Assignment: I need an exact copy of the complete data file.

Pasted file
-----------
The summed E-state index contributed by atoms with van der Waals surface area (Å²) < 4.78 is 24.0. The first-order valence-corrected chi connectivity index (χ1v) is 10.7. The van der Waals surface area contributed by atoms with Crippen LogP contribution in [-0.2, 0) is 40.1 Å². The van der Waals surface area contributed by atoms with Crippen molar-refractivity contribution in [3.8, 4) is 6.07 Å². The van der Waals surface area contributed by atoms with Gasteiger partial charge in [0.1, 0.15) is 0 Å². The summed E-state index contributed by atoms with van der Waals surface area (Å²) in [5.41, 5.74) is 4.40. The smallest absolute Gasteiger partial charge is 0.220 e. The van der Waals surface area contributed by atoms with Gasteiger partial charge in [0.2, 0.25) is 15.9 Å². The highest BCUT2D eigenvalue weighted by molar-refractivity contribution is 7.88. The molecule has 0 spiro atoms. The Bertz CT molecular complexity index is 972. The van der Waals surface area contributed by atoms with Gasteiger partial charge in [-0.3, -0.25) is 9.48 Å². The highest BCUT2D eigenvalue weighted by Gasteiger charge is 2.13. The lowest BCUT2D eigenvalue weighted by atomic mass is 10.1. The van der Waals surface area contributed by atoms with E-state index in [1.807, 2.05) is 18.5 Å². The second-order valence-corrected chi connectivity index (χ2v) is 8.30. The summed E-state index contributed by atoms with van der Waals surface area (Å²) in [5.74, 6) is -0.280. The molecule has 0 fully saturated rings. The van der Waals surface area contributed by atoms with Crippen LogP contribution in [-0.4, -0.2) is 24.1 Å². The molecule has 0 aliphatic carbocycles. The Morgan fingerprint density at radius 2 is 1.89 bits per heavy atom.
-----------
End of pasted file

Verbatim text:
The summed E-state index contributed by atoms with van der Waals surface area (Å²) < 4.78 is 24.0. The first-order valence-corrected chi connectivity index (χ1v) is 10.7. The van der Waals surface area contributed by atoms with Crippen LogP contribution in [-0.2, 0) is 40.1 Å². The van der Waals surface area contributed by atoms with Crippen molar-refractivity contribution in [3.8, 4) is 6.07 Å². The van der Waals surface area contributed by atoms with Gasteiger partial charge in [0.1, 0.15) is 0 Å². The summed E-state index contributed by atoms with van der Waals surface area (Å²) in [5.41, 5.74) is 4.40. The smallest absolute Gasteiger partial charge is 0.220 e. The van der Waals surface area contributed by atoms with Gasteiger partial charge in [0.2, 0.25) is 15.9 Å². The highest BCUT2D eigenvalue weighted by molar-refractivity contribution is 7.88. The molecule has 0 spiro atoms. The Bertz CT molecular complexity index is 972. The van der Waals surface area contributed by atoms with Gasteiger partial charge in [-0.3, -0.25) is 9.48 Å². The highest BCUT2D eigenvalue weighted by Gasteiger charge is 2.13. The lowest BCUT2D eigenvalue weighted by atomic mass is 10.1. The van der Waals surface area contributed by atoms with E-state index in [1.807, 2.05) is 18.5 Å². The second-order valence-corrected chi connectivity index (χ2v) is 8.30. The summed E-state index contributed by atoms with van der Waals surface area (Å²) in [5.74, 6) is -0.280. The molecule has 0 fully saturated rings. The van der Waals surface area contributed by atoms with Crippen LogP contribution in [-0.4, -0.2) is 24.1 Å². The molecule has 0 aliphatic carbocycles. The Morgan fingerprint density at radius 2 is 1.89 bits per heavy atom.